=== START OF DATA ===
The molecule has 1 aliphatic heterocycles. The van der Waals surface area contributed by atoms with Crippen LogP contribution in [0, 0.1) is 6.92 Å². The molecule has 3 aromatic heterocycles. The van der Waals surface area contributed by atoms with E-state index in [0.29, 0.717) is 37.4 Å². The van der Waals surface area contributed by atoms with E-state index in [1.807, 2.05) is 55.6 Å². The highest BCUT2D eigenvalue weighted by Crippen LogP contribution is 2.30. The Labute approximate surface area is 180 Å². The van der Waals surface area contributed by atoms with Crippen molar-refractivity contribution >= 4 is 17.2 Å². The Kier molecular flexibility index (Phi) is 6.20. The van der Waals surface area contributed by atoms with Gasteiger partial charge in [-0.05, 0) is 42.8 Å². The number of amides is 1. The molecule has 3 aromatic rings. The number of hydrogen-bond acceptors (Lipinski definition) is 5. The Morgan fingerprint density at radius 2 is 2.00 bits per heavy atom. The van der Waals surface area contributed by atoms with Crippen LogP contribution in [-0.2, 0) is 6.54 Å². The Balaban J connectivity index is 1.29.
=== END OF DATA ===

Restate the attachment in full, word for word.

The molecule has 1 aliphatic heterocycles. The van der Waals surface area contributed by atoms with Crippen LogP contribution in [0, 0.1) is 6.92 Å². The molecule has 3 aromatic heterocycles. The van der Waals surface area contributed by atoms with E-state index in [0.29, 0.717) is 37.4 Å². The van der Waals surface area contributed by atoms with E-state index in [1.807, 2.05) is 55.6 Å². The highest BCUT2D eigenvalue weighted by Crippen LogP contribution is 2.30. The Labute approximate surface area is 180 Å². The van der Waals surface area contributed by atoms with Crippen molar-refractivity contribution >= 4 is 17.2 Å². The Kier molecular flexibility index (Phi) is 6.20. The van der Waals surface area contributed by atoms with Gasteiger partial charge in [-0.05, 0) is 42.8 Å². The number of amides is 1. The molecule has 3 aromatic rings. The number of hydrogen-bond acceptors (Lipinski definition) is 5. The Morgan fingerprint density at radius 2 is 2.00 bits per heavy atom. The van der Waals surface area contributed by atoms with Crippen LogP contribution in [-0.2, 0) is 6.54 Å². The Balaban J connectivity index is 1.29.